What does the Coronavirus mean for small restaurants?
In what feels like the blink of an eye, the entire global economy has halted and we’ve entered this strange purgatorial period where nothing is certain and everything appears on the edge of collapse.
And while almost no industry remains unaffected, it seems fair to say that the hospitality sector is in for a particularly rough time of it.
Already, huge chains like Chiquito’s and Caluccio’s have gone into administration. Other big hitters such as Prezzo and Gourmet Burger Kitchen looking primed to follow. Small restaurants around the country are clinging on for dear life; many of them
The Coronavirus almost looks designed to disrupt casual dining: social distancing is directly anathema to hospitality and supply shortages gut restaurants’ ability to produce their products. Even if they were allowed to open, many restaurants would be struggling to cope, as they rely on wafer thin margins and are hugely vulnerable to even tiny shifts in consumer behaviour.
Despite unprecedented government spending, and a ground swell of support, the reality is many restaurants will not survive. Those that do will face a Darwinian struggle which is entirely unprecedented in an industry which has grown with almost miraculous consistency for decades.
In the last 70 years, the growth of the industry has been fairly miraculous: suddenly, normal people could afford to (and wanted to!) go out to eat. And that revelation brought with it further expansion, investment and optimism.
The narrative in a few years’ time might be that this growth was finally halted by the Coronavirus. But that would be a little misleading.
The truth is, while the crisis has revealed some serious weaknesses in many restaurant’s business models, none of it is new and in actual fact the current situation only proves to exaggerate already existing problems.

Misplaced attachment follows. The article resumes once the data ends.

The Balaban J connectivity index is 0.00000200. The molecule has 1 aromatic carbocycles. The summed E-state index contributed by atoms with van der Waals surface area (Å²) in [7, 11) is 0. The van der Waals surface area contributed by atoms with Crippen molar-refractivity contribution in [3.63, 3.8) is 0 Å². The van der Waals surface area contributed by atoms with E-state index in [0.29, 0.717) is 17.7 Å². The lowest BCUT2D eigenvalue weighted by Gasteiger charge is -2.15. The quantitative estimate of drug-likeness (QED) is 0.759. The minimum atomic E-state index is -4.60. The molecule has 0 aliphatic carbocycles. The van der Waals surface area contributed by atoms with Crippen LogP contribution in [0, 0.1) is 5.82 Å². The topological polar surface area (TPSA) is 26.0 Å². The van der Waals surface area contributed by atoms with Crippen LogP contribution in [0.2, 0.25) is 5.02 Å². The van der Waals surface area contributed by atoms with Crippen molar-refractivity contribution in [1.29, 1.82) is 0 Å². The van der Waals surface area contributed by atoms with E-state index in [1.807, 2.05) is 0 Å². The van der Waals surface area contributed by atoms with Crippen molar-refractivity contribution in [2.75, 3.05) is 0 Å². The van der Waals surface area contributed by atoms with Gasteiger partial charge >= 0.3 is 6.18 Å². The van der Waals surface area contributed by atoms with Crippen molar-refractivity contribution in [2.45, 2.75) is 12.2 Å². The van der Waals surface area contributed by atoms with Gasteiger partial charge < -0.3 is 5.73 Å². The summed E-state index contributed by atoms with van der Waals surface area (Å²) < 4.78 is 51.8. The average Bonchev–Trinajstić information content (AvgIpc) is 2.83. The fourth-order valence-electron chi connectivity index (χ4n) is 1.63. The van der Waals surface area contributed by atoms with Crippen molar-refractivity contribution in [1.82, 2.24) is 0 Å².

The restaurant industry was already broken: extortionate rents caused consistent financial struggles; costs were therefore ballooning for consumers and owners alike; staff were increasingly dissatisfied with stagnant wages and difficult living conditions; competition was spiralling out of control, with startups disrupting restaurants’ business model and home cooking returning in popularity.
And that had led to several years of increasing closures, as large and small restaurants alike went into administration under the sheer weight of it all.
Looking at the post-2008 restaurant market now, it’s clear this was a massive, unmanageable bubble; the truth of the situation was simply hidden by the extraordinary number of new venues opening.
So what do we do?
Where does the industry go from here.
Well, it’s surely too early to say, but one thing is for certain: something’s going to have to change. And the businesses that survive will be the ones that embrace that something.
Only 9% of Britons want life to go back to ‘normal’ once the lockdown is over, and that might actually be a good thing for restaurants.
Given the existing problems in the traditional restaurant model, a shake-up of the model – a chance to cull the destructive elements of how restaurants operate and replace them with more agile, strategic and innovative ones – might be exactly what was needed.
How that pans out remains to be seen, but one things for sure: we best remember this situation in the future, so that we don’t end up in the same place the next time crisis hits.
You’re reading an excerpt from our latest white paper: The New Normal: Three Futures for Small Restaurants After COVID-19. If you’d like to read more, please click here to download the full paper!